Giving children allergies with pets

This 2021 human study investigated development and persistence of allergies:

“Allergic rhinitis (AR) is a common IgE-mediated disorder involving troublesome symptoms of nasal congestion, nasal itch, sneezing, and associated eye symptoms. Like many chronic health conditions, AR stems from complex gene–environment interactions.

130 subjects with AR were recruited. Control population included 154 healthy children who underwent a regular physical examination in the same ear, nose and throat clinic as AR patients. Individuals with history of asthma or atopic dermatitis were excluded.

AR analysis

Plenty of contradictory associations exist as whether furred pet exposure (cats and dogs) may be a risk or a protective factor for AR development. Discrepancies are likely due to the ubiquitous nature of pet allergens, while pet owners are more concerned about sanitation and many other hygiene-related reasons.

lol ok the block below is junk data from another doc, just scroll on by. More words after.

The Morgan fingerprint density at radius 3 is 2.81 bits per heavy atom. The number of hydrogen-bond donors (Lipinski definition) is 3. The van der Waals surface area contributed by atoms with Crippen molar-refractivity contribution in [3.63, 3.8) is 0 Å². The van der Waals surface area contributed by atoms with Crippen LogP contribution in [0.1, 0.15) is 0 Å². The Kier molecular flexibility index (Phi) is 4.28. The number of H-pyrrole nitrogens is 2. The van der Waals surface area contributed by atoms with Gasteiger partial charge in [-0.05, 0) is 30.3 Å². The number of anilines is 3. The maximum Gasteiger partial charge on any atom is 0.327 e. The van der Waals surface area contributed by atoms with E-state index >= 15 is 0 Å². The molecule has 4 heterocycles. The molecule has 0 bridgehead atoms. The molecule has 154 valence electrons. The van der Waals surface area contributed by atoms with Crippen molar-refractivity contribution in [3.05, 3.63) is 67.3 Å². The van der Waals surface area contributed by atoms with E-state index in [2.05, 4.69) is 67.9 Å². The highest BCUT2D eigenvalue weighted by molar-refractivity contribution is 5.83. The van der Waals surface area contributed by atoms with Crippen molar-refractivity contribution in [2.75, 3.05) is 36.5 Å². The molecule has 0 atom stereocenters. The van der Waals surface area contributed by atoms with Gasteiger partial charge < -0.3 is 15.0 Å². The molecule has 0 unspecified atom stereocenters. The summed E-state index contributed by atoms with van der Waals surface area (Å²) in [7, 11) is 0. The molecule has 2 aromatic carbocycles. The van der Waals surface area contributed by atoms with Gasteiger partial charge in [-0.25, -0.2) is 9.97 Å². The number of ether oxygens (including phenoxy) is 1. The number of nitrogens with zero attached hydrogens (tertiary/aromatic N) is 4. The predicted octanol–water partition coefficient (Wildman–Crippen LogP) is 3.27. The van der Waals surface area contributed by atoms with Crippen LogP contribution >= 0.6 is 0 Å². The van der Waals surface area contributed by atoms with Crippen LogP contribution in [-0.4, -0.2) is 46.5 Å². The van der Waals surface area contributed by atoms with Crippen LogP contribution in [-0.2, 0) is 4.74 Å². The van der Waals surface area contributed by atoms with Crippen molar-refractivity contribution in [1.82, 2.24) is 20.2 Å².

Interaction of early-life pet exposure with methylation level of ADAM33 increased the risk for AR onset 1.423 times more in children. This study provides evidence that:

  • Early-life pet exposure and low methylation level of ADAM33 increase AR risk in children; and
  • The interaction between pet exposure and methylation level of ADAM33 may play an important role in development of AR.”

https://aacijournal.biomedcentral.com/articles/10.1186/s13223-021-00526-5 “Interaction between early-life pet exposure and methylation pattern of ADAM33 on allergic rhinitis among children aged 3–6 years in China”


There’s nothing children can do about who their parents were. Exposing them to pet allergens, though, may be another example of early-life experiences causing lifelong effects.

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